The head of the Bharatiya Janata Party in Vadodara, Gujarat, Vijay Shah, and some other leaders of the party are reported to have objected to the presence of a Muslim person who was helping in the cremation rites of a party member.
According to report, the Muslim man in question has been a contractor for the supply of wood and cow dung cakes for Hindu funerals.
The day in question was a Friday, and he was wearing a skull cap.
Shah is reported to have said that it was wrong for a Muslim to be inside the crematorium since he knew nothing about Hindu rituals.
The mayor of Vadodara and some other BJP people differed with the view of the party president; they did not think it apposite for such a view to be taken during pandemic times.
Apparently, Muslims have helped in some one thousand cremations at the site during COVID-19 mortalities.
The reported episode raises an interesting question.
At the time of the Pandit exodus from the Kashmir Valley in 1990, some few families chose to stay back and never leave the Valley.
Depleted in numbers and wherewithal, the last rites of those among them who died in subsequent years have regularly been organised by Muslim Kashmiris.
These Pandit families have often expressed their deep emotion of oneness with the Muslims and their gratitude for being so cared for, most of all in such times of calamitous helplessness.
The president of the BJP in Vadodara may be asked this simple question: has it been right and proper of Kashmiri Pandits to accept with warmth the unfailing assistance rendered to them by Muslim Kashmiris in seeing that their dead receive dignified cremation?
And, conversely, those Pandits who, following the exodus, set much store by the Sangh (although greatly and vocally disillusioned since) may be asked the same question: should Muslims, be it in Vadodara or Kashmir, be asked to keep their distance from Hindu cremations?
And may Hindus and Muslims generally be encouraged to think about which aspect of religions – Hindu, Muslim, or other – ought to be embraced by common people in their daily lives – the doctrinal and ritualistic, or the non-discriminatory humanist?
The Sangh often makes the argument that the term “secular” was not incorporated by the founders in the body of the constitution because it was understood that Hinduism, being catholic and broadminded, would automatically ensure communal pluralism. Thus, incorporating that word would tantamount to casting aspersion on the catholic sweep and tolerance of the majority faith.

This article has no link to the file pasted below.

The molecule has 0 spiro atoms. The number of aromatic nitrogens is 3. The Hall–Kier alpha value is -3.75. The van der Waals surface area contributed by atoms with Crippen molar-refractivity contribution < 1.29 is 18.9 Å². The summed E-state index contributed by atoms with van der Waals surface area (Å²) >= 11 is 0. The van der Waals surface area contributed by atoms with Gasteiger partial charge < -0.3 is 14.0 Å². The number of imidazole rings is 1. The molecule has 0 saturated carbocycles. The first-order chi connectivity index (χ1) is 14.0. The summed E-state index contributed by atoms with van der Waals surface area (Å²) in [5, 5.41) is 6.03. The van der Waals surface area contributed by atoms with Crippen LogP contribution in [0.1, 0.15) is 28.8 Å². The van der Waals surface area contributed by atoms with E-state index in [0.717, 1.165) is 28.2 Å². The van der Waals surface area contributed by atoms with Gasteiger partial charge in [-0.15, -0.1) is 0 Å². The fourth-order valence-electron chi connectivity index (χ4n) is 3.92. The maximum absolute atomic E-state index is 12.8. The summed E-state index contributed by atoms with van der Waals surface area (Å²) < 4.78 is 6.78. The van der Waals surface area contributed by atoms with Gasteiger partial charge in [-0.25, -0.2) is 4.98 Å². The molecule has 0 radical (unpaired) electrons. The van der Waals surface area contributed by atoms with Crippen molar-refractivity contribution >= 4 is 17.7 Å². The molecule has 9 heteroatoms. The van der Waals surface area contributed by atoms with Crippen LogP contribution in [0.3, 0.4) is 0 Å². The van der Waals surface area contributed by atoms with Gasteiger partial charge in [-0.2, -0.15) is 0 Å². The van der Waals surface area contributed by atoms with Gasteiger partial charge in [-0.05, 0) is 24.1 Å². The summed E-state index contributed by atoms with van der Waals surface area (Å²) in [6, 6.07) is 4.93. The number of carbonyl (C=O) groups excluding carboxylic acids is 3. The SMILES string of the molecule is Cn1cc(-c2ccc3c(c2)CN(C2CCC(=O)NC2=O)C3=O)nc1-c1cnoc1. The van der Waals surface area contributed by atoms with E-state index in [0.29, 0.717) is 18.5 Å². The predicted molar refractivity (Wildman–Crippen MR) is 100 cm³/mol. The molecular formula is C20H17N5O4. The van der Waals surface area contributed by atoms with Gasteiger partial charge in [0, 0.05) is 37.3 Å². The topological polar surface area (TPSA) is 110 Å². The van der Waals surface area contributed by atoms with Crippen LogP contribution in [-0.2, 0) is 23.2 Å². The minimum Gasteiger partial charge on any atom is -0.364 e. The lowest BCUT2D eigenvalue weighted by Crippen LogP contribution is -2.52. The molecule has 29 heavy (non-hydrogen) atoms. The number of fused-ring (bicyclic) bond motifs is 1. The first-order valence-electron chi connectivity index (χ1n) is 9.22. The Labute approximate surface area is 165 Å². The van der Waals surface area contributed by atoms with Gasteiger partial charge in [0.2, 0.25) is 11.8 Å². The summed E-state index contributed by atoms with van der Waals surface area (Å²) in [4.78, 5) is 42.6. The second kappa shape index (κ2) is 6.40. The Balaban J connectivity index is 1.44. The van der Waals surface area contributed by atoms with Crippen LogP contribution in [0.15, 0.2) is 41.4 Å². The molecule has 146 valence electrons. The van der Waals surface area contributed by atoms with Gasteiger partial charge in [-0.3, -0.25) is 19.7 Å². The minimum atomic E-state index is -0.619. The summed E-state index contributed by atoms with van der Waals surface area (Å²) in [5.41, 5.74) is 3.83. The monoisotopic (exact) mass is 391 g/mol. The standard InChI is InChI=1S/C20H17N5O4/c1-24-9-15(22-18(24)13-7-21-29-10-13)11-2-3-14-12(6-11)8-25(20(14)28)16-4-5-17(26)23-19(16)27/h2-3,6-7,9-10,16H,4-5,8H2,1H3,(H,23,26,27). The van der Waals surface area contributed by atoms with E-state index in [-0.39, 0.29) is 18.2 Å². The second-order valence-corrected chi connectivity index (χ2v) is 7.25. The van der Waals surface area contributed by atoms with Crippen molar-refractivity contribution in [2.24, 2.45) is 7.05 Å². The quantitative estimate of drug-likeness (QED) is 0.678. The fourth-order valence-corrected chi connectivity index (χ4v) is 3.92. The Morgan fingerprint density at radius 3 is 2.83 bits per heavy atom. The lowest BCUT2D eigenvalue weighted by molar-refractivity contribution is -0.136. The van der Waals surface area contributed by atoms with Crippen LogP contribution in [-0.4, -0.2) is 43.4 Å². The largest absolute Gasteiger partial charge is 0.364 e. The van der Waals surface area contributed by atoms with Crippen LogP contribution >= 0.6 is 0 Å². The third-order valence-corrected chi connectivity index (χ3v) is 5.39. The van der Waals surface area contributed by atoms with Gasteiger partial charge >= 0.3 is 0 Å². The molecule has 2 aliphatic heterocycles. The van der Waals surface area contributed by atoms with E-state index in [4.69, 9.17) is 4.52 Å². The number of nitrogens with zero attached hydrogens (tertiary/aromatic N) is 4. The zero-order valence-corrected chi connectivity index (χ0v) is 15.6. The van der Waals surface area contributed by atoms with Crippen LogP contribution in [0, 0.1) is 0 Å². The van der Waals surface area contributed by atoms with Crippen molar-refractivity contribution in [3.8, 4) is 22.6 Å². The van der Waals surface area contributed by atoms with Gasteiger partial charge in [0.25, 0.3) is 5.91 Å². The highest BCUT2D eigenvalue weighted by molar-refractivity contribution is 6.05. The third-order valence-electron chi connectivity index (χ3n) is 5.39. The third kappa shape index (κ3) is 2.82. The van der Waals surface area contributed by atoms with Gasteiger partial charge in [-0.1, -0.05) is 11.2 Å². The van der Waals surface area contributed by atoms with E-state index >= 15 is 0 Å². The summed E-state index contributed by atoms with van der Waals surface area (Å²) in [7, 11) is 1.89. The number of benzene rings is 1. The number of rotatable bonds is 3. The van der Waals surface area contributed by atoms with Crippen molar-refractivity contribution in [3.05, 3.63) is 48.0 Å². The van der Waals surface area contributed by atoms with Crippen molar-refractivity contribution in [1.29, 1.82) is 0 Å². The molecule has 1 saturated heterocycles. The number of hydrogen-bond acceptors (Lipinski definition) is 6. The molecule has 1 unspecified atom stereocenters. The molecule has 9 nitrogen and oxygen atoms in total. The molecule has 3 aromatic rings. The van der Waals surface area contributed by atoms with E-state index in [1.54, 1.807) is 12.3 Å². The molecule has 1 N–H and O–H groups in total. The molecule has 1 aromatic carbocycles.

Clearly, the party leader in Vadodara seems not to agree, whereas Muslims both there and in the Valley do.
The fact is that the salad-bowl pluralism of India’s unprecedentedly diverse social profile has indeed, to a very considerable extent, been both theoretically and in practice bolstered by the humanism of both faiths – of Bhakti saints, by and large, and Sufi mendicants. Yet, is it not tragic that the politics of the Sangh requires that this humanist confluence be destroyed in favour of a political-ideological Hindutva?
The mayor of Vadodara is to be complimented for the stand he took in the afore-mentioned episode of the cremation of a party member.
Remembering 2002, it is to be much hoped that his stand reflects more than a cursory or convenient position. And that the catholicity he expresses in our time of catastrophe as well as the experience of left-over Pandits in Kashmir Valley will carry reconsiderations of a more far-reaching kind in the years to come, proving the truth of the contention that Hinduism ipso facto makes for the humanist secularism of India.
Is it not desirable that our conjoint experience of death at the hands of an invisible and non-discriminatory scourge sent, no doubt, by god teach us now to be homo sapiens before everything else?
The existentially devastating virus then provides opportunity for a new cognition of a common human destiny.
Badri Raina taught at Delhi University.